Sunday, April 27, 2014

The beginnning of Joan Bochmann's unfinished novel: Prism

Prism, by Joan Bochmann 
The Prologue:

She slipped silently through the grove of aspen trees and knelt by the clear mountain stream. Motionless, she studied her rippling reflection in the water. Small, slender, with straight blond hair falling below her shoulders, she was dressed in blue jeans and a plaid shirt open at the neck revealing a fine gold chain from which a small pyramid-shaped crystal was suspended. As she watched her reflection, her slim fingers strayed to the prism, exploring all its facets. She held it to her eye and watched the colors come to life.
Suddenly he gasped. The reflection in the water was changing—the hair was curlier and lay softly around a face that was hers, yet wasn’t. The shirt and jeans were replaced by a gown of some floating, wispy material.
“No,” she moaned. “Go away—please.”

Tuesday, April 15, 2014

Joan Bochmann's Writing

It's been a long time since I've posted here. Not because I've forgotten her—my dear sister, Joan. Far to the contrary. I miss her as much as ever, and I think of her a million times a day. I guess it's because it was just too hard at times. But Joan will never be forgotten, and in time, I will continue to share her wonderful writing—the book starts, the articles, and stories she entrusted to me—with the world.

I made a promise to Joan and I plan to keep it. She asked me to finish one of her books, if she didn't get it done. Unfortunately, she was unable to, although she worked on it almost up to the time of her death. The name of the book is Prism. There are nineteen chapters and various notes and possible inserts to it in her wonderful voice. It would be a shame to leave them hidden away in a box of file folders.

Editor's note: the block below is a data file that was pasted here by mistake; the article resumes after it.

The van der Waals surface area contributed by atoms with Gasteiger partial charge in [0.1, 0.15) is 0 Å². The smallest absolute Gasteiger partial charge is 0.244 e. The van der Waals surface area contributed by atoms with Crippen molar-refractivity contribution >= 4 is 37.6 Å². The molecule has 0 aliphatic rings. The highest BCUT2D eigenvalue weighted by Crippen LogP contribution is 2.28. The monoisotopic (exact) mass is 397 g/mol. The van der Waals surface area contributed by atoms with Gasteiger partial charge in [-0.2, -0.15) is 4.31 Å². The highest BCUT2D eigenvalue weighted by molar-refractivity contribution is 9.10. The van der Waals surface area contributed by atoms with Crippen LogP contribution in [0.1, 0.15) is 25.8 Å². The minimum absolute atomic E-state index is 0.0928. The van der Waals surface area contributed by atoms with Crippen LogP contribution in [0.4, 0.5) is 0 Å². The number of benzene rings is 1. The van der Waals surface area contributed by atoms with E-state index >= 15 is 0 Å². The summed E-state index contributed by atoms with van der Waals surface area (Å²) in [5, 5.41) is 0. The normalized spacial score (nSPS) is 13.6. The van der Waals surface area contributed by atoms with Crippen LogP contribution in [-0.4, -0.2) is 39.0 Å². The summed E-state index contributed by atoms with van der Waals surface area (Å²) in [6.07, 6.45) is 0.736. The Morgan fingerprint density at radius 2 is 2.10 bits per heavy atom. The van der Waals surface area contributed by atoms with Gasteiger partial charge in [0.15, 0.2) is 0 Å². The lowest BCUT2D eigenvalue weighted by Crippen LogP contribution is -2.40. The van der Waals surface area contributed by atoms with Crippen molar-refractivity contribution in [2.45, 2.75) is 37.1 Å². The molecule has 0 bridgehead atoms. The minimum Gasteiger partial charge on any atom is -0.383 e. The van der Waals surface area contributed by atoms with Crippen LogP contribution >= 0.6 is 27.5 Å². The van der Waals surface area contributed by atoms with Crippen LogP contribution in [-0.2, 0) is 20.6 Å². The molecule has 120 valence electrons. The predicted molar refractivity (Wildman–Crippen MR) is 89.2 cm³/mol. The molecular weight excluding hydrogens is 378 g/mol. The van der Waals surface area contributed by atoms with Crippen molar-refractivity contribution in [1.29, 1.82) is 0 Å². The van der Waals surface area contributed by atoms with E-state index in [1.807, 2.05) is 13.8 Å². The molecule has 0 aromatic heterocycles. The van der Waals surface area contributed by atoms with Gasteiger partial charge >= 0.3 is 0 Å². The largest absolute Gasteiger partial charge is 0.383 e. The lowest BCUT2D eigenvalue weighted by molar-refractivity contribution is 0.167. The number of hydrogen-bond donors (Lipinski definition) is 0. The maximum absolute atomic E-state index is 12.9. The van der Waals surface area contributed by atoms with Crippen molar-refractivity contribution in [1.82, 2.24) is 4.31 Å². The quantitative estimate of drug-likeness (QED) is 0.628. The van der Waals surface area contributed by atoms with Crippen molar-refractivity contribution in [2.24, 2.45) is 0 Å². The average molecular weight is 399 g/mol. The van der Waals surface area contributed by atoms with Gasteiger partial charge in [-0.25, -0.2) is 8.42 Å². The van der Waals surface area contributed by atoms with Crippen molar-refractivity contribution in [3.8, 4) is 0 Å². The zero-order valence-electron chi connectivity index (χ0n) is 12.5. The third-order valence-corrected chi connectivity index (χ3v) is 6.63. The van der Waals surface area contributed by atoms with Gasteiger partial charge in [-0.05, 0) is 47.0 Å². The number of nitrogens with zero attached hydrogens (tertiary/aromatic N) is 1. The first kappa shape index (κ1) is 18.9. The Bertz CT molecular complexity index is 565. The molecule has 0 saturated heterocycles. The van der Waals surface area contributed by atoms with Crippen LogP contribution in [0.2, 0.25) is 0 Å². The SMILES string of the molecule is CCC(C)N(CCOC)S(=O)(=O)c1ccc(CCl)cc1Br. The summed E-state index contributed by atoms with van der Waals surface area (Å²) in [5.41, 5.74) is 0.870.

For a while, I suffered overwhelming sadness when I attempted to retrieve them. Besides, I was working on a novel of my own. I've finished the first draft of that, and so I attempted to delve into hers. At first I just couldn't do it. On the second attempt, I packed up all the files pertaining to that book and took them to a quiet coffee shop to work on them. It was a good start. I began by reading through her pages and taking notes on each chapter. In the process, I've been given ideas of where the story might go. Once I pick up her characters where she left them, I'll let them lead me to solve the story's mysteries and find the perfect ending. I don't know how long this will take. I've other jobs pressing for my time, making this a more or less spare-time endeavor.

I am somewhat surprised by the feeling that working on this book gives me. The grief and regrets that have plagued me since she died seem to be replaced by or maybe morphed into a feeling of solace as though through this work I am close to her.  Once again, I am blessed by her words.